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as one Finn stated in an article in the Työväen Osuustoimintalehti of 16 March 1946, that "prosperity, honesty and concern for the general welfare have been characteristic of the Blowers Township government ever since the Finns have been in power there."

Paddock Township

Paddock, north of Blowers and at the extreme northeast corner of Otter Tail County, was established in 1882 and was named after one L. A. Paddock, who had moved into the area in 1880, settling up a sawmill, 13 miles north of New York Mills. The Red Eye River, which flows through the township, supplied power for the mill, Logging operations led to the construction of the first road in the township, for the big sleigh, drawn by 13 span of oxen, which brought in the sawmill's steam boilers, could not have reached the site otherwise. The mill was already in operation before any Finns arrived on the scene, but the year the township was established, however, several Finns did move in, spearheaded by one John Kuukas. The arrival of many of them must have resembled that of one group which moved from the New York Mills region to the Paddock wilderness in May 1882: five people, a team of horses pulling a wagon, two cows and two calves, made up the expedition. There were no roads but only a suggestion of a trail through the forest, and in some swampy places the wagon wheels sank perilously, often down to the axles in mire. At last the party reached the banks of the Red Eye, but still had a trek of several miles ahead of them. The river was so deep that even the calves had to be put on top of the wagon to haul them across, but once over the river, the party was near its destination, a 160-acre homestead site. This party was made up of Gustav Saari, his wife, their 10-month old son Andrew, and one Anna Kaisa Nevala and her son John. Here in Paddock they began the hard lives of pioneers, which did not lack in work or adventure.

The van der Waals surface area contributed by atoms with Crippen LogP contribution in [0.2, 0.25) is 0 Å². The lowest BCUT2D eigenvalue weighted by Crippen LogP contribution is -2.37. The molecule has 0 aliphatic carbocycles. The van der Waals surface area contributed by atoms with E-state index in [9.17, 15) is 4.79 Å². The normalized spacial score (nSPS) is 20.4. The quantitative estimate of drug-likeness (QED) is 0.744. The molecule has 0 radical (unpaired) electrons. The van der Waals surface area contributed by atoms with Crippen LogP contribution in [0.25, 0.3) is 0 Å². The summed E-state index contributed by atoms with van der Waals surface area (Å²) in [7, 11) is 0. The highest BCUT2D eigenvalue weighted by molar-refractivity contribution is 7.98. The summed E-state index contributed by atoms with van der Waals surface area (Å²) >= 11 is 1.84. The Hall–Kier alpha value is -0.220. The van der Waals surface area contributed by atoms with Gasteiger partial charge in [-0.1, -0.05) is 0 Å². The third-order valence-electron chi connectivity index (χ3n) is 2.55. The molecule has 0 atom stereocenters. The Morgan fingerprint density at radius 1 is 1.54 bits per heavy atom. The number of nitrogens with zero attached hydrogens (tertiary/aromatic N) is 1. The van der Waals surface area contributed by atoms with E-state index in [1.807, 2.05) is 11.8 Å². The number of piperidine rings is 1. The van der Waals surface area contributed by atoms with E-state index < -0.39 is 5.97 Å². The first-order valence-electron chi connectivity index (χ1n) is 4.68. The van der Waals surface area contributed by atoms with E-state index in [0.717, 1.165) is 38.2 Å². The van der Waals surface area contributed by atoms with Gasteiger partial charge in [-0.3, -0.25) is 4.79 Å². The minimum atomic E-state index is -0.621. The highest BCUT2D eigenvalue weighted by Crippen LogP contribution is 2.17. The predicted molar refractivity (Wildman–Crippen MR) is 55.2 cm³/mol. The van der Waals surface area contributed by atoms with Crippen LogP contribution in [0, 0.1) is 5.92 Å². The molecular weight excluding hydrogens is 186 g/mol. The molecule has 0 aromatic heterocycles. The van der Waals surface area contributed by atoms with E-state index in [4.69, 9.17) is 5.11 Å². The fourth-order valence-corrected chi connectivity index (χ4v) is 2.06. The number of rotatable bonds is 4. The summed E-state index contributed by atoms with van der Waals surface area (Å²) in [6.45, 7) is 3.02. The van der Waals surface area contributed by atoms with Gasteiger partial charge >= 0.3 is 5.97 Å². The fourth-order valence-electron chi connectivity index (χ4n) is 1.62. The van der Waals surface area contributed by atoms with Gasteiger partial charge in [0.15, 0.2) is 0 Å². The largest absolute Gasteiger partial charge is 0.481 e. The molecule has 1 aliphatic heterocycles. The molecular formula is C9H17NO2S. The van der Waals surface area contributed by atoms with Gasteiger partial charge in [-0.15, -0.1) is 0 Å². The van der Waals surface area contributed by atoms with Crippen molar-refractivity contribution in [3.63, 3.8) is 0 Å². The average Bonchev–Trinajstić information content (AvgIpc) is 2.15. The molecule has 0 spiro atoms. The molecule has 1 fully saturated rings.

For example, one Finn, Jacob Lalli, told E. A. Pulli in an interview (1945) of the mutual relationships of two peoples, the Finns and the Indians, the one so different from the other, in the Minnesota wilderness : "Once, on a winter evening some sixty years ago our neighbor John Maunu fell into the icy river on his way home from a hunting trip, and he would have drowned if the Indians had not heard his cries and come to his aid. They took him to their camp, wrapped him in furs and fed him hot drinks all night long. In the morning they gave him his dry


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